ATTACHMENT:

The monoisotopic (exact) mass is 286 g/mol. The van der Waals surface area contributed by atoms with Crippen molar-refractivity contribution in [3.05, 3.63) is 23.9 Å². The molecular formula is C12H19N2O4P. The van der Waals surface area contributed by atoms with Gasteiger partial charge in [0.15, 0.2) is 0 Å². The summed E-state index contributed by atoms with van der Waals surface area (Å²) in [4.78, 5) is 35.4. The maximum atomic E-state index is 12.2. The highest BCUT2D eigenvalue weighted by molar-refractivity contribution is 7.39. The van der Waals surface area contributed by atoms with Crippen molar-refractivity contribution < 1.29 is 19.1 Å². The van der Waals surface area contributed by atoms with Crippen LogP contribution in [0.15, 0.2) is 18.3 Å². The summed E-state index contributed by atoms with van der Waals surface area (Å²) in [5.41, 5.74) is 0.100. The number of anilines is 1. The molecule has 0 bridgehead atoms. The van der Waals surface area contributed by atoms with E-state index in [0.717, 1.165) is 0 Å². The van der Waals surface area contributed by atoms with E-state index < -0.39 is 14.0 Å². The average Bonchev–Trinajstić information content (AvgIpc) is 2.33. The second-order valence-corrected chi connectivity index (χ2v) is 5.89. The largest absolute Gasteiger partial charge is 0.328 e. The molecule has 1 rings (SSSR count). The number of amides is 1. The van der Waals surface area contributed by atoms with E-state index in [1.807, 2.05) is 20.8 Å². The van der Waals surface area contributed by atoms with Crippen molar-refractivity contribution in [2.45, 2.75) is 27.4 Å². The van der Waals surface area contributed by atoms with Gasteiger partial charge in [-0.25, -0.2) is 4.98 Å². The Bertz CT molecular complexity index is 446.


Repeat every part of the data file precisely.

The monoisotopic (exact) mass is 286 g/mol. The van der Waals surface area contributed by atoms with Crippen molar-refractivity contribution in [3.05, 3.63) is 23.9 Å². The molecular formula is C12H19N2O4P. The van der Waals surface area contributed by atoms with Gasteiger partial charge in [0.15, 0.2) is 0 Å². The summed E-state index contributed by atoms with van der Waals surface area (Å²) in [4.78, 5) is 35.4. The maximum atomic E-state index is 12.2. The highest BCUT2D eigenvalue weighted by molar-refractivity contribution is 7.39. The van der Waals surface area contributed by atoms with Crippen molar-refractivity contribution < 1.29 is 19.1 Å². The van der Waals surface area contributed by atoms with Crippen LogP contribution in [0.15, 0.2) is 18.3 Å². The summed E-state index contributed by atoms with van der Waals surface area (Å²) in [5.41, 5.74) is 0.100. The number of anilines is 1. The molecule has 0 bridgehead atoms. The van der Waals surface area contributed by atoms with E-state index in [0.717, 1.165) is 0 Å². The van der Waals surface area contributed by atoms with E-state index < -0.39 is 14.0 Å². The average Bonchev–Trinajstić information content (AvgIpc) is 2.33. The second-order valence-corrected chi connectivity index (χ2v) is 5.89. The largest absolute Gasteiger partial charge is 0.328 e. The molecule has 1 rings (SSSR count). The number of amides is 1. The van der Waals surface area contributed by atoms with E-state index in [1.807, 2.05) is 20.8 Å². The van der Waals surface area contributed by atoms with Crippen molar-refractivity contribution in [2.45, 2.75) is 27.4 Å². The van der Waals surface area contributed by atoms with Gasteiger partial charge in [-0.25, -0.2) is 4.98 Å². The Bertz CT molecular complexity index is 446.